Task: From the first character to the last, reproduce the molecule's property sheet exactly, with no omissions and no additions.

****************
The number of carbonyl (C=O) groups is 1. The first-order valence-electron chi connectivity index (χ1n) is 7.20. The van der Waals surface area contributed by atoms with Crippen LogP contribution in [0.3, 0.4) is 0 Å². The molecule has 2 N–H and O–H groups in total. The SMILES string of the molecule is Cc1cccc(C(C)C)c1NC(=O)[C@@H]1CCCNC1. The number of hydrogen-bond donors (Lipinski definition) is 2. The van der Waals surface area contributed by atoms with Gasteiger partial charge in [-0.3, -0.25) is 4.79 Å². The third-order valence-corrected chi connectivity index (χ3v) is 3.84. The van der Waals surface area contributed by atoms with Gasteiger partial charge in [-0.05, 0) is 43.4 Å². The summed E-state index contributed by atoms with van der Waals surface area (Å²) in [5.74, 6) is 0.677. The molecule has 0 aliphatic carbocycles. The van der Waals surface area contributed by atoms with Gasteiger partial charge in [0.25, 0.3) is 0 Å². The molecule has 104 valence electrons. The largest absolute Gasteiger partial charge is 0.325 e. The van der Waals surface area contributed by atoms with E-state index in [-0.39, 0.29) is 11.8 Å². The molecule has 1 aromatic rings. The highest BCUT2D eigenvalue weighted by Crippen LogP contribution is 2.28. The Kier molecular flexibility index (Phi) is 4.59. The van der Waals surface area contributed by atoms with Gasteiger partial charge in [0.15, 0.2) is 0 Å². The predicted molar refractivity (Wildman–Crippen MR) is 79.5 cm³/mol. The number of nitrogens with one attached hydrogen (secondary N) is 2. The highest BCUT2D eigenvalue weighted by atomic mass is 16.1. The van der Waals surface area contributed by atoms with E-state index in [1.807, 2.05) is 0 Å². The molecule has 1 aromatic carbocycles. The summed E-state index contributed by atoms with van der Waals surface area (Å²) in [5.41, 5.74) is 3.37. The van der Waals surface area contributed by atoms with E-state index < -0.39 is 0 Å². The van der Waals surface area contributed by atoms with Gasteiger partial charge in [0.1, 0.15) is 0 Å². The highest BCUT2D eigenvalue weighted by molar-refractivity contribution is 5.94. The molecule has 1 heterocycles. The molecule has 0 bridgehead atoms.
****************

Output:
The number of carbonyl (C=O) groups is 1. The first-order valence-electron chi connectivity index (χ1n) is 7.20. The van der Waals surface area contributed by atoms with Crippen LogP contribution in [0.3, 0.4) is 0 Å². The molecule has 2 N–H and O–H groups in total. The SMILES string of the molecule is Cc1cccc(C(C)C)c1NC(=O)[C@@H]1CCCNC1. The number of hydrogen-bond donors (Lipinski definition) is 2. The van der Waals surface area contributed by atoms with Gasteiger partial charge in [-0.3, -0.25) is 4.79 Å². The third-order valence-corrected chi connectivity index (χ3v) is 3.84. The van der Waals surface area contributed by atoms with Gasteiger partial charge in [-0.05, 0) is 43.4 Å². The summed E-state index contributed by atoms with van der Waals surface area (Å²) in [5.74, 6) is 0.677. The molecule has 0 aliphatic carbocycles. The van der Waals surface area contributed by atoms with Gasteiger partial charge in [0.25, 0.3) is 0 Å². The molecule has 104 valence electrons. The largest absolute Gasteiger partial charge is 0.325 e. The van der Waals surface area contributed by atoms with E-state index in [-0.39, 0.29) is 11.8 Å². The molecule has 1 aromatic rings. The highest BCUT2D eigenvalue weighted by Crippen LogP contribution is 2.28. The Kier molecular flexibility index (Phi) is 4.59. The van der Waals surface area contributed by atoms with Gasteiger partial charge in [0.15, 0.2) is 0 Å². The predicted molar refractivity (Wildman–Crippen MR) is 79.5 cm³/mol. The number of nitrogens with one attached hydrogen (secondary N) is 2. The highest BCUT2D eigenvalue weighted by atomic mass is 16.1. The van der Waals surface area contributed by atoms with E-state index in [1.807, 2.05) is 0 Å². The molecule has 1 aromatic carbocycles. The summed E-state index contributed by atoms with van der Waals surface area (Å²) in [5.41, 5.74) is 3.37. The van der Waals surface area contributed by atoms with E-state index < -0.39 is 0 Å². The van der Waals surface area contributed by atoms with Gasteiger partial charge in [0.1, 0.15) is 0 Å². The highest BCUT2D eigenvalue weighted by molar-refractivity contribution is 5.94. The molecule has 1 heterocycles. The molecule has 0 bridgehead atoms.